Taco Bell tacked on more than a million new users to its active e-commerce platforms through the chain’s mobile app and website this past quarter. And it also recently cut 12 items (August 13) from its menu in an effort to remove complexity and improve efficiency as safety protocols and execution become staples of today’s operating environment.

    Taco Bell’s same-store sales declined 8 percent in Q2 off a 7 percent gain in the year-ago period. Temporary closures climbed as high as 500 at the end of Q1, with 100 locations reopening by mid-April. Taco Bell had 97 percent of its restaurants up by the end of this past quarter.

    The brand has had to pivot perhaps more dramatically than Yum! cohorts KFC and Pizza Hut thanks to the fact close to a quarter of its business pre-COVID-19 was dine-in. Also, it boasted a thriving late-night and breakfast mix—dayparts hit significantly harder than most amid changes in our day-to-day routines, like going to work.

    In response, Taco Bell shifted marketing to group bundles, contactless drive-thru, and delivery. Taco Bell anchored this with abundant value, like Cravings Boxes, Party Packs, and a new At-Home Taco Bar.

    In July, with KFC and Pizza Hut U.S., Taco Bell charted into positive sales territory, leading Gibbs to call the brand Yum!’s “bright spot for the quarter.”

    Pizza Hut’s domestic same-store sales climbed 5 percent in Q2. KFC’s were up 7 percent.

    As a company, Yum! generated $3.5 billion in digital sales in the period, a 40 percent year-over-year boom that equated to a $1 billion step-up from 2019 levels. 

    Taco Bell CEO Mark King, who joined in August 2019, hinted at this model development earlier, saying Taco Bell “expects to continue development of its mobile strategy and is considering a new restaurant format that prioritizes dual drive-thru and pickup lanes and reduces the size of dining rooms.”

    It lifted the lid off that projection Thursday.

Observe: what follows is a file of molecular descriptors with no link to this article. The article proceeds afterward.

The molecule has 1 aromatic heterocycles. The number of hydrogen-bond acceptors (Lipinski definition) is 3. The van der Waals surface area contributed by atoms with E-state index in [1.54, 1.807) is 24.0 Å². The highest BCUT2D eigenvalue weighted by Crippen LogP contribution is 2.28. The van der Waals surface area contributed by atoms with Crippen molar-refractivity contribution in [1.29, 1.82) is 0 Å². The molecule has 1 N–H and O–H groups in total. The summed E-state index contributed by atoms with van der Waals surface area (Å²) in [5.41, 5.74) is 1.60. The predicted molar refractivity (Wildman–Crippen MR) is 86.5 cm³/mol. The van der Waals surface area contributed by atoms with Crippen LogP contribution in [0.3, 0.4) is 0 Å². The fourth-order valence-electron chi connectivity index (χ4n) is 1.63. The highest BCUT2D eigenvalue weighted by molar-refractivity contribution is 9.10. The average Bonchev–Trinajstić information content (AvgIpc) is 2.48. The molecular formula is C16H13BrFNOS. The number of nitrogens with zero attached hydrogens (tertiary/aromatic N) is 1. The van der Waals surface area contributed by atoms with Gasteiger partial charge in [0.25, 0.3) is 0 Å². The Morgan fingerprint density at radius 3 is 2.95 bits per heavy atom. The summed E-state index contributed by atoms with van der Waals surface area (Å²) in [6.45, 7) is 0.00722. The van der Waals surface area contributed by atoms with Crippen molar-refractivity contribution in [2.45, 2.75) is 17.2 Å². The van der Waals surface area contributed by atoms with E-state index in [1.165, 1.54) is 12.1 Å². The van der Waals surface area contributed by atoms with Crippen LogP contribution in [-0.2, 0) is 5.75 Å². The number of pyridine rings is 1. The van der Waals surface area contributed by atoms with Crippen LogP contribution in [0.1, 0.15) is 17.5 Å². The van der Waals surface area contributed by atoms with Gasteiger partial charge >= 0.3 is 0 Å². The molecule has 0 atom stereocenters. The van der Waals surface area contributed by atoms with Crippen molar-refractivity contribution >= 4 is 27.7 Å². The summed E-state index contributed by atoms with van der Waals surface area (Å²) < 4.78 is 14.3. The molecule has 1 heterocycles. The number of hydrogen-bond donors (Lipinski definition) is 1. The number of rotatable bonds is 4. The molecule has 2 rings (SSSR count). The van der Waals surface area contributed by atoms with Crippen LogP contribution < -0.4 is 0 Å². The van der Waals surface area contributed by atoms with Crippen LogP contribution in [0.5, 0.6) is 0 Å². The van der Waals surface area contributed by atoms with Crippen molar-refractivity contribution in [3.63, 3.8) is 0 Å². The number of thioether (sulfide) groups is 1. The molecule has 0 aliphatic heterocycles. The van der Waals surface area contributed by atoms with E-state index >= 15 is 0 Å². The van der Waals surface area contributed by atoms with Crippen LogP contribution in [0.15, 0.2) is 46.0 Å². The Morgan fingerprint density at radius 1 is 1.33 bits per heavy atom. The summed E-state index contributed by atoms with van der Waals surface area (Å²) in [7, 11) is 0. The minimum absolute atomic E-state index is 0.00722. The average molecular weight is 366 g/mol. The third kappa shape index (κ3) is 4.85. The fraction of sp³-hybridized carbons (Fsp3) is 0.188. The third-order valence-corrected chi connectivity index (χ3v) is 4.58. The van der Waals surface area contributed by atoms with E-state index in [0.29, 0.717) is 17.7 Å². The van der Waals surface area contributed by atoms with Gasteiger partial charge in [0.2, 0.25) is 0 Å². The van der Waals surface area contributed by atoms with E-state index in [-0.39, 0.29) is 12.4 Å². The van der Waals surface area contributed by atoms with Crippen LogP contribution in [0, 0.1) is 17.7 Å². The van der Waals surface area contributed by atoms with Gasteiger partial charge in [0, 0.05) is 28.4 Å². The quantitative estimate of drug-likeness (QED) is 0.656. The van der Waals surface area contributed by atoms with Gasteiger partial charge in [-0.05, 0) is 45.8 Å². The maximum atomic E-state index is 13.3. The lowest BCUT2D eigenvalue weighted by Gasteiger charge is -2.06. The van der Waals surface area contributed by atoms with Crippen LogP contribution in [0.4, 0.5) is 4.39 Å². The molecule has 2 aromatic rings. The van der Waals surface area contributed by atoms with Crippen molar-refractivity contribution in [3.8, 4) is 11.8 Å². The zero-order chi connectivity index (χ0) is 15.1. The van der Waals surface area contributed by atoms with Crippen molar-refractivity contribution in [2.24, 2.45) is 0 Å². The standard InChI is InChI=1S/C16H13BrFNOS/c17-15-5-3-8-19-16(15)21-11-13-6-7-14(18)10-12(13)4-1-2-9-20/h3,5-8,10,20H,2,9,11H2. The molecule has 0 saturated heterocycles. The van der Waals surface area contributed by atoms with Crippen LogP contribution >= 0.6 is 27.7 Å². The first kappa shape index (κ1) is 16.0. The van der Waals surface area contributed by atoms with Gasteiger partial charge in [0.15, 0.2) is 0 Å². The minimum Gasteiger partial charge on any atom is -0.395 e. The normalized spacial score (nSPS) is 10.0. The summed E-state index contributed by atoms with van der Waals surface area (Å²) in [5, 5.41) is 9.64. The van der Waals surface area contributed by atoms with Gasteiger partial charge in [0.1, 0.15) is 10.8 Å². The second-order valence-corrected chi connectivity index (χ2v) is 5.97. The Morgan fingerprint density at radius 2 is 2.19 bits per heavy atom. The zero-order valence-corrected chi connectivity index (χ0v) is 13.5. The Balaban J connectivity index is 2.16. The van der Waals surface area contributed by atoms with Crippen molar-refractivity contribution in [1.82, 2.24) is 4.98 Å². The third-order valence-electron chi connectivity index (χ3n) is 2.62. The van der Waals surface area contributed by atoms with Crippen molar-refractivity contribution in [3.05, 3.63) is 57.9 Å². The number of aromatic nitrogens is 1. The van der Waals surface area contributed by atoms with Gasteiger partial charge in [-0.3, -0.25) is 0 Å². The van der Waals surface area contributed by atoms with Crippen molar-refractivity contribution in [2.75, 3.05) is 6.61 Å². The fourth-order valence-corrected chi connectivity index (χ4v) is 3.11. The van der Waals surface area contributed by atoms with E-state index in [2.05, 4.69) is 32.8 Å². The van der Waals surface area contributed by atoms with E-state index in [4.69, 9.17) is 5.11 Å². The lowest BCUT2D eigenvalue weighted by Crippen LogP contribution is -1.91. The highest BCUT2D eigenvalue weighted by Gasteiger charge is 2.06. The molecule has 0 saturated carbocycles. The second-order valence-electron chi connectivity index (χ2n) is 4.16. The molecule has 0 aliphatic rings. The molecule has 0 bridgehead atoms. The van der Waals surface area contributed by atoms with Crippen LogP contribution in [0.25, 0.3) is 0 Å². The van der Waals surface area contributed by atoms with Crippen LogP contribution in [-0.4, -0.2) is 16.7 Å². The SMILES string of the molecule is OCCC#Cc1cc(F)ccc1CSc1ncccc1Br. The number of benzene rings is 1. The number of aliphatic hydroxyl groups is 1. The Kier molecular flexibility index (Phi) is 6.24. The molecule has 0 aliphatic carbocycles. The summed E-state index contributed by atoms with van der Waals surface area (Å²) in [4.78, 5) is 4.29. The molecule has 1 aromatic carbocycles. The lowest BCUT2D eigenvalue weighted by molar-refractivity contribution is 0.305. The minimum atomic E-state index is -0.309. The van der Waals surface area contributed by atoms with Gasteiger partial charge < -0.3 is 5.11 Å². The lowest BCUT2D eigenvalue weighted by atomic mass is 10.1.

Gibbs also noted previously that Taco Bell recognized the drive-thru opportunity for some time. “If you think about a Taco Bell, for example, during a lunchtime, their drive-thru lane is packed,” he said. “The only way we can increase sales at Taco Bell at lunch is to get more cars through the drive thru and shave seconds off the drive-thru time. But if you add into the equation the ability to do curbside carryout and take some of those cars out of the drive thru and put them in the parking lot in designated stalls where we can bring food to them the minute they pull onto the property because they’ve ordered it in advance, now that opens up additional capacity. “

    The new model also likely slows—at least for now—the roll out of Taco Bell’s “fast social” units, which it revealed in early March. The design was intended as a revamp to the brand’s urban Cantina concept. A Time Square location was set for the fall. Another for San Ramon, California. The latter would center on gaming and allow customers the opportunity to play video games while ordering food.

    Additionally, Taco Bell was going to pilot a conversion of three traditional suburban restaurants into Cantinas and evaluate their performance.

    Taco Bell opened its first urban Cantina concept in 2015 to attract a new generation of consumers and accelerate growth in metropolitan areas. The units don’t feature a drive thru and include alcoholic beverages, pickup windows, open kitchens, shareable menu items, digital menuboards, communal tables, kiosks, open layouts, WiFi, and outlets.

    Taco Bell has introduced about 30 Cantinas across the U.S. since 2015, part of about 60 urban in-line locations (Cantina units serve alcohol, while the others just feature a similar design).

    Taco Bell targeted becoming a $20 billion brand with 10,000 restaurants around the world. “Overall, we’re still really bold,” King told QSR. “In the beginning of the year, we said we could be a $20 billion system, and we still believe that.”

    How it gets there now might just look a bit different.